Internet access and telephones for free local calls, a synagogue, a
social hall for Friday night dinners and living quarters for Rabbi
Wilhelm and his family. A reading room has shelves of literature and
travel guides in numerous languages and even a television and video
library.


In addition to serving the thousands of travellers who pass through
the area every year, the development of the center has been a boon to
the community as well. Because of the critical mass the tourists
generated, the center now serves as a "clearing house" for kosher
food in Thailand, said Kantor, who is currently the resident shochet
(ritual slaughterer). In addition, it's been a destination for
yeshivah students to both continue their studies and learn about
outreach work. Former students have gone to Nepal, Sydney, Melbourne,
South America and Costa Rica, areas that attract many Jewish
backpackers where Kantor thinks this type of project would be
beneficial.


The center also brings in guest rabbis and speakers and takes people
out to retreats for seminars on such topics as the origins of belief
and monotheism.


"The work we could do here was something we could never do in
Israel," said Kantor.
Still, perhaps the "relaxed" atmosphere of the center is not one that
really supports the type of Jewish involvement that Chabad would like
to promote. After one Shabbat dinner, with people still saying the
Birkat Hamazon, one traveller pulled out his cell phone right at the
table to make plans for later in the evening.
"We have to look at each experience in the moment," said Kantor. "So
he's talking on his cellphone -- but at least he came to a Shabbat
dinner."


For details on synagogue locations, service times and Shabbat meals,
visit www.jewishthailand.com, e-mail ykantor@ksc15.th.com, call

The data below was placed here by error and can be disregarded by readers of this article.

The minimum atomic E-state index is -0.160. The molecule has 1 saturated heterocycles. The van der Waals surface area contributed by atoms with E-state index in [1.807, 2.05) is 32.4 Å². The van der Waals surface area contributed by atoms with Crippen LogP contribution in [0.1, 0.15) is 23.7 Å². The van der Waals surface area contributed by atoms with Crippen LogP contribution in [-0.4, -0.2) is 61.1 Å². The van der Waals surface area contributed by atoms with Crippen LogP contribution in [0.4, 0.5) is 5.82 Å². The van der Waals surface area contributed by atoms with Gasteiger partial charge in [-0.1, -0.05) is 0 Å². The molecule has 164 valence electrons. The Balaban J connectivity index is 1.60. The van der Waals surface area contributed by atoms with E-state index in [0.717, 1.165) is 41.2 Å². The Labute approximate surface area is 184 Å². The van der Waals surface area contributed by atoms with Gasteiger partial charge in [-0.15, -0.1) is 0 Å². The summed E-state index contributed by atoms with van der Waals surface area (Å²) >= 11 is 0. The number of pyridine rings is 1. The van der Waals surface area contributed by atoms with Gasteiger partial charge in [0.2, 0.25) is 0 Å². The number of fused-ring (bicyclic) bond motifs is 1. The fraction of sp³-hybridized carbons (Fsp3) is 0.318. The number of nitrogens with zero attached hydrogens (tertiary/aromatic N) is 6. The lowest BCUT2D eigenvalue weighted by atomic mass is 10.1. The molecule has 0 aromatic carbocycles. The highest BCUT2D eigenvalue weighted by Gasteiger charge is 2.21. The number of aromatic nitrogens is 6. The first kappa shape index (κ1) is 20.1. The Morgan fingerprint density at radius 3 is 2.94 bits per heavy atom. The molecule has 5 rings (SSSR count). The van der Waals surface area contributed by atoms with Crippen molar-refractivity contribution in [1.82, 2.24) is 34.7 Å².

011-66-2-663-0244 or fax 011-66-2-663-0245. Bangkok is 15 hours ahead
of Pacific daylight savings time.

Baila Lazarus is a freelance writer, photographer and illustrator living in Vancouver, Canada. Her work can be seen at www.orchiddesigns.net.


SIDEBAR:
Though Rabbi Yosef Kantor became the first permanent rabbi when he
was sent to Bangkok in 1992, the Jews of Thailand (formerly known as
Siam) had long conducted services before that and had, in fact,
established an organized community in 1960.
Jewish of Middle Eastern and European origins settled in Thailand in
the 19th century as businessmen and traders. Many came as a result of
the Holocaust, knowing that the monarchy in Siam had been friendly to
Jewish settlers there. In 1950, Israel established an embassy there.
Known for their acumen in irrigation, many Jews came to Thailand to
act as consultants on agricultural projects. The Jewish Association
of Thailand was established in 1960.
With the Vietnam war came Jews who were serving in the U.S. armed
forces, as well as a rabbi, supplied by the U.S. government, who
conducted services for both army servicemen and local Jews. More Jews
arrived in the 1970s and 1980s fleeing persecution in Iran.
As the community grew, lay leaders would conduct services or a rabbi
would be flown in from Hong Kong. In 1992, the community requested
that Chabad send an outreach rabbi to become a permanent fixture in
the community.
In the last decade, a Jewish kindergarten, day school, day camp and
yeshivah were established, as well as the first Jewish cemetery in
Thailand.
Excerpted from A Decade of Jewish Unity: Chabad of Thailand, Ruth
Gerson and Stephen Mallinger-Abravanel contributors.


Photos by Baila Lazarus:

Chabad's sign competes with local Thai advertisements to point the
way to the center. (BL40)
Rabbi Yosef Kantor in the synagogue at Ohr Menachem Chabad House.
(BL205 and BL211)
Travellers relax in the dining room in Chabad's kosher restaurant. (BL90)
01/2004

 



Chabad's sign competes with local Thai advertisements to point the way to the center.



Rabbi Yosef Kantor in the synagogue at Ohr Menachem Chabad House